WEEKLY E-BULLETIN


 

(NOTE: Because of today’s holiday, this report will also be emailed Tuesday morning)

 

Hospitals Should Get 3.25% Medicare Payment Increase in 2016: MedPAC

The Medicare Payment Advisory Commission (MedPAC) last week recommended that Congress increase Medicare payment rates for the hospital inpatient and outpatient prospective payment systems by 3.25% in 2016. MedPAC also recommended that Congress reduce or eliminate payment differences between hospital outpatient departments and physician offices for selected procedures; pay long-term care hospitals the same rates as general acute-care hospitals for cases involving patients who are not considered “chronically critically ill; freeze Medicare payments to physicians in 2016 in place of the SGR formula; and make several other important payment changes. Click here for an excellent summary with links to each MedPAC powerpoint presentation.

 

CMS Innovation Center Success Falling Short

The national hospital readmissions rate continues to drop, but not necessarily because of efforts by the CMS Innovation Center. Only a small number of community groups receiving federal reimbursement to reduce hospital readmissions produced significant results — compared with others that were not part of the $300 million program, according to partial, early results. An independent analysis conducted last year but released only two weeks ago, showed that innovation center projects were not reducing readmissions as much as had been hoped. Click here for the analysis. Click here for the news report.

 

Progress Made on Eliminating Hospital Infections: CDC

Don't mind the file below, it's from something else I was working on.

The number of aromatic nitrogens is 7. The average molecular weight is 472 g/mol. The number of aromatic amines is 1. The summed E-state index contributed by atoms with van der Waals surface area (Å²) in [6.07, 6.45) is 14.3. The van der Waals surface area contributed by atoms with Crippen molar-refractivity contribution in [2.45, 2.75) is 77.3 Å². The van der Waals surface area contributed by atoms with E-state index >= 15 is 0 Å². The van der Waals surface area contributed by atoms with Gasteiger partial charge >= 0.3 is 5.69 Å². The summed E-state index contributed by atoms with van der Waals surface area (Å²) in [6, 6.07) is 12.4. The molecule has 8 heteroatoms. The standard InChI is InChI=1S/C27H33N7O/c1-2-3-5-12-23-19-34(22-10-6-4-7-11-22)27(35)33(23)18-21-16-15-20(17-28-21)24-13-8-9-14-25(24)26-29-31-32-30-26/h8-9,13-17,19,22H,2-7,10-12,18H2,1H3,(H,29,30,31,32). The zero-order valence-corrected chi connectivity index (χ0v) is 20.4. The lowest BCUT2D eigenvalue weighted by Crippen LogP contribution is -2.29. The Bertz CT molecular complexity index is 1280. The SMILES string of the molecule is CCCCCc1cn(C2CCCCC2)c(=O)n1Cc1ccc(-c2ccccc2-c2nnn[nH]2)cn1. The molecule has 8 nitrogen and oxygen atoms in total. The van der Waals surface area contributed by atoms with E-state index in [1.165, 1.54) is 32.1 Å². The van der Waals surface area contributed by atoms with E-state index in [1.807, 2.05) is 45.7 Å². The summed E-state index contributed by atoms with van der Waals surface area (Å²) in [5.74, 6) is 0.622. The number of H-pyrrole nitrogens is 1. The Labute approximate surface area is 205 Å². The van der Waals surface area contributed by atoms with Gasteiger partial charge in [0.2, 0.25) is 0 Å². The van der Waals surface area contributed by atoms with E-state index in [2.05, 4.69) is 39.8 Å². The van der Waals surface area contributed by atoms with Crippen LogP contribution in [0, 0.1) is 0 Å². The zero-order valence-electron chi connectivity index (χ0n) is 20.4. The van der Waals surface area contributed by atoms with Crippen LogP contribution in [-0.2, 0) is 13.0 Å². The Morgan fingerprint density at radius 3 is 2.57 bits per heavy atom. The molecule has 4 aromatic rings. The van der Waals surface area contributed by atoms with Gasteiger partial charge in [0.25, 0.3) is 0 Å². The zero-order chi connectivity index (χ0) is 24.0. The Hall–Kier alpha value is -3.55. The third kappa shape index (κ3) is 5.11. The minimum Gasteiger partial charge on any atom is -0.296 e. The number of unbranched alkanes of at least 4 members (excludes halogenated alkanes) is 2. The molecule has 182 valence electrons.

Progress has been made in the effort to eliminate infections that commonly threaten hospital patients, including a 46 percent decrease in central line-associated bloodstream infections (CLABSI) between 2008 and 2013, according to a report released last week by the CDC. CDC’s Healthcare-Associated Infections (HAI) progress report is a snapshot of how each state and the country are doing in eliminating six infection types that hospitals are required to report to CDC. Click here for the CDC report.

 

California Hospitals Improving Performance: Leapfrog

A detailed look at performance data shows many California hospitals continue to struggle with medical errors and injuries to patients — despite industrywide efforts to remedy those problems. according to an LA Times report late last week. Since 2012, Leapfrog has been analyzing information it collects as well as data reported to Medicare to issue hospital scores in California and nationwide. The percentage of A-rated hospitals in California reached 43% late last year — the seventh-highest rate among states nationwide. That was up from 40% two years ago. Click here for the story. Click here for an inter-active California map of hospitals.

 

Data Analytics Helping Improvements in Patient Satisfaction, Outcomes

Data is driving the patient experience at many leading hospital systems, according to a report last week in U.S. News. Patient satisfaction scores at the Cleveland Clinic have seen significant improvement over the past few years, in part because physicians now have access to an array of data to help decision-making. Click here for the story.

 

Kaiser Nursing Strike Settlement Reached